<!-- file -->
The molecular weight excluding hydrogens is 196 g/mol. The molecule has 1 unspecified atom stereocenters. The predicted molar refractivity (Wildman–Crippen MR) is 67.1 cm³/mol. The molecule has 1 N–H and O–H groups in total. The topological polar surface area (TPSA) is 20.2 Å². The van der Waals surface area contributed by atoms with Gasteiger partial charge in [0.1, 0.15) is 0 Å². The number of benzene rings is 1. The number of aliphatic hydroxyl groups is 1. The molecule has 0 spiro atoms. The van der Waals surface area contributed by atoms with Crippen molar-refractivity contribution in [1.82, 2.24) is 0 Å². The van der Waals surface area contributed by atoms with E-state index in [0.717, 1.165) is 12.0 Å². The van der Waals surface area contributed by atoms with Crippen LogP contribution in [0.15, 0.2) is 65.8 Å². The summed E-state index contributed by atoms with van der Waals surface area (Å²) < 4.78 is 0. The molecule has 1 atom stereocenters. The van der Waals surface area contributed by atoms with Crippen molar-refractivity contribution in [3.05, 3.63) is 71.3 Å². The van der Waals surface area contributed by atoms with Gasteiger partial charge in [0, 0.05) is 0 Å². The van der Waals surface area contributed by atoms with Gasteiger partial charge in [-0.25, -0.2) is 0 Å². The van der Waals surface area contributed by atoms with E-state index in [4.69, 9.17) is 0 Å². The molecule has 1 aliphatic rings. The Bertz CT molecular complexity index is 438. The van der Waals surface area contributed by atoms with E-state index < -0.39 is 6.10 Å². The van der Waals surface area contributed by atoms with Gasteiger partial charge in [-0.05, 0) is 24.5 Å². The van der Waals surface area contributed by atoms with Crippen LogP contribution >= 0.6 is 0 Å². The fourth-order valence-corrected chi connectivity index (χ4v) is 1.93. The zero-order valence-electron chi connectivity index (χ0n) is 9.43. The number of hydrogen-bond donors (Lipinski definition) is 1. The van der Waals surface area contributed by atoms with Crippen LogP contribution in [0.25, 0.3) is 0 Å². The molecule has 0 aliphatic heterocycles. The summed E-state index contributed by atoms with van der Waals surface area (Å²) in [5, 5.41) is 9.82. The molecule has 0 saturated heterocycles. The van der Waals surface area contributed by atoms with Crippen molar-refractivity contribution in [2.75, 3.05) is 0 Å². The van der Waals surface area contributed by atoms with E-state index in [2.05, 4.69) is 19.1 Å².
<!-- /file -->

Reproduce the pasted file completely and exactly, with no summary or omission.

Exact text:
The molecular weight excluding hydrogens is 196 g/mol. The molecule has 1 unspecified atom stereocenters. The predicted molar refractivity (Wildman–Crippen MR) is 67.1 cm³/mol. The molecule has 1 N–H and O–H groups in total. The topological polar surface area (TPSA) is 20.2 Å². The van der Waals surface area contributed by atoms with Gasteiger partial charge in [0.1, 0.15) is 0 Å². The number of benzene rings is 1. The number of aliphatic hydroxyl groups is 1. The molecule has 0 spiro atoms. The van der Waals surface area contributed by atoms with Crippen molar-refractivity contribution in [1.82, 2.24) is 0 Å². The van der Waals surface area contributed by atoms with E-state index in [0.717, 1.165) is 12.0 Å². The van der Waals surface area contributed by atoms with Crippen LogP contribution in [0.15, 0.2) is 65.8 Å². The summed E-state index contributed by atoms with van der Waals surface area (Å²) < 4.78 is 0. The molecule has 1 atom stereocenters. The van der Waals surface area contributed by atoms with Crippen molar-refractivity contribution in [3.05, 3.63) is 71.3 Å². The van der Waals surface area contributed by atoms with Gasteiger partial charge in [0, 0.05) is 0 Å². The van der Waals surface area contributed by atoms with Gasteiger partial charge in [-0.25, -0.2) is 0 Å². The van der Waals surface area contributed by atoms with E-state index in [4.69, 9.17) is 0 Å². The molecule has 1 aliphatic rings. The Bertz CT molecular complexity index is 438. The van der Waals surface area contributed by atoms with E-state index < -0.39 is 6.10 Å². The van der Waals surface area contributed by atoms with Gasteiger partial charge in [-0.05, 0) is 24.5 Å². The van der Waals surface area contributed by atoms with Crippen LogP contribution >= 0.6 is 0 Å². The fourth-order valence-corrected chi connectivity index (χ4v) is 1.93. The zero-order valence-electron chi connectivity index (χ0n) is 9.43. The number of hydrogen-bond donors (Lipinski definition) is 1. The van der Waals surface area contributed by atoms with Crippen LogP contribution in [0.25, 0.3) is 0 Å². The molecule has 0 aliphatic heterocycles. The summed E-state index contributed by atoms with van der Waals surface area (Å²) in [5, 5.41) is 9.82. The molecule has 0 saturated heterocycles. The van der Waals surface area contributed by atoms with Crippen molar-refractivity contribution in [2.75, 3.05) is 0 Å². The van der Waals surface area contributed by atoms with E-state index in [2.05, 4.69) is 19.1 Å².